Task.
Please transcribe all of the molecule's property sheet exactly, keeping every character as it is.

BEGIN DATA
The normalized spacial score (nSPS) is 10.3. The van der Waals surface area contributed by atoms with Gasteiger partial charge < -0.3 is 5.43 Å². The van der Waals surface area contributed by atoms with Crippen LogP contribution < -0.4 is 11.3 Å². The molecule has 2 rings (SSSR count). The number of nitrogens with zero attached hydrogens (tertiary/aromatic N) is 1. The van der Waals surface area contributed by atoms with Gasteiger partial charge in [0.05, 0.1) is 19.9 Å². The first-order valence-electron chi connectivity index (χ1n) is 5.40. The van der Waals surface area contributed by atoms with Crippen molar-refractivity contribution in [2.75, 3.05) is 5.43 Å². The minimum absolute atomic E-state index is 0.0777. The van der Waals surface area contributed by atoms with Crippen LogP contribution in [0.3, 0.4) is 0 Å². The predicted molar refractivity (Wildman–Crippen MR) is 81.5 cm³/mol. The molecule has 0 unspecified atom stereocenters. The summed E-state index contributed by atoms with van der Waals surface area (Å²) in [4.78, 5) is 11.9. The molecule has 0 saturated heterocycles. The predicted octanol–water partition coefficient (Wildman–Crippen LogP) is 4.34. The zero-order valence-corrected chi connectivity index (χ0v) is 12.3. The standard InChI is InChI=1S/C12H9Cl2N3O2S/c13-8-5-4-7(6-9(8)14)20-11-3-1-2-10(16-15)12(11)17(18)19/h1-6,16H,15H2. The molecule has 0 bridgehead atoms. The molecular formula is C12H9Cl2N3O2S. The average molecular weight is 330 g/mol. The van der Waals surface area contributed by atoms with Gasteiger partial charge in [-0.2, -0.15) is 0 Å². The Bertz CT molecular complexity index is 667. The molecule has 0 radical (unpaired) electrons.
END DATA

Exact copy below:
The normalized spacial score (nSPS) is 10.3. The van der Waals surface area contributed by atoms with Gasteiger partial charge < -0.3 is 5.43 Å². The van der Waals surface area contributed by atoms with Crippen LogP contribution < -0.4 is 11.3 Å². The molecule has 2 rings (SSSR count). The number of nitrogens with zero attached hydrogens (tertiary/aromatic N) is 1. The van der Waals surface area contributed by atoms with Gasteiger partial charge in [0.05, 0.1) is 19.9 Å². The first-order valence-electron chi connectivity index (χ1n) is 5.40. The van der Waals surface area contributed by atoms with Crippen molar-refractivity contribution in [2.75, 3.05) is 5.43 Å². The minimum absolute atomic E-state index is 0.0777. The van der Waals surface area contributed by atoms with Crippen LogP contribution in [0.3, 0.4) is 0 Å². The predicted molar refractivity (Wildman–Crippen MR) is 81.5 cm³/mol. The molecule has 0 unspecified atom stereocenters. The summed E-state index contributed by atoms with van der Waals surface area (Å²) in [4.78, 5) is 11.9. The molecule has 0 saturated heterocycles. The predicted octanol–water partition coefficient (Wildman–Crippen LogP) is 4.34. The zero-order valence-corrected chi connectivity index (χ0v) is 12.3. The standard InChI is InChI=1S/C12H9Cl2N3O2S/c13-8-5-4-7(6-9(8)14)20-11-3-1-2-10(16-15)12(11)17(18)19/h1-6,16H,15H2. The molecule has 0 bridgehead atoms. The molecular formula is C12H9Cl2N3O2S. The average molecular weight is 330 g/mol. The van der Waals surface area contributed by atoms with Gasteiger partial charge in [-0.2, -0.15) is 0 Å². The Bertz CT molecular complexity index is 667. The molecule has 0 radical (unpaired) electrons.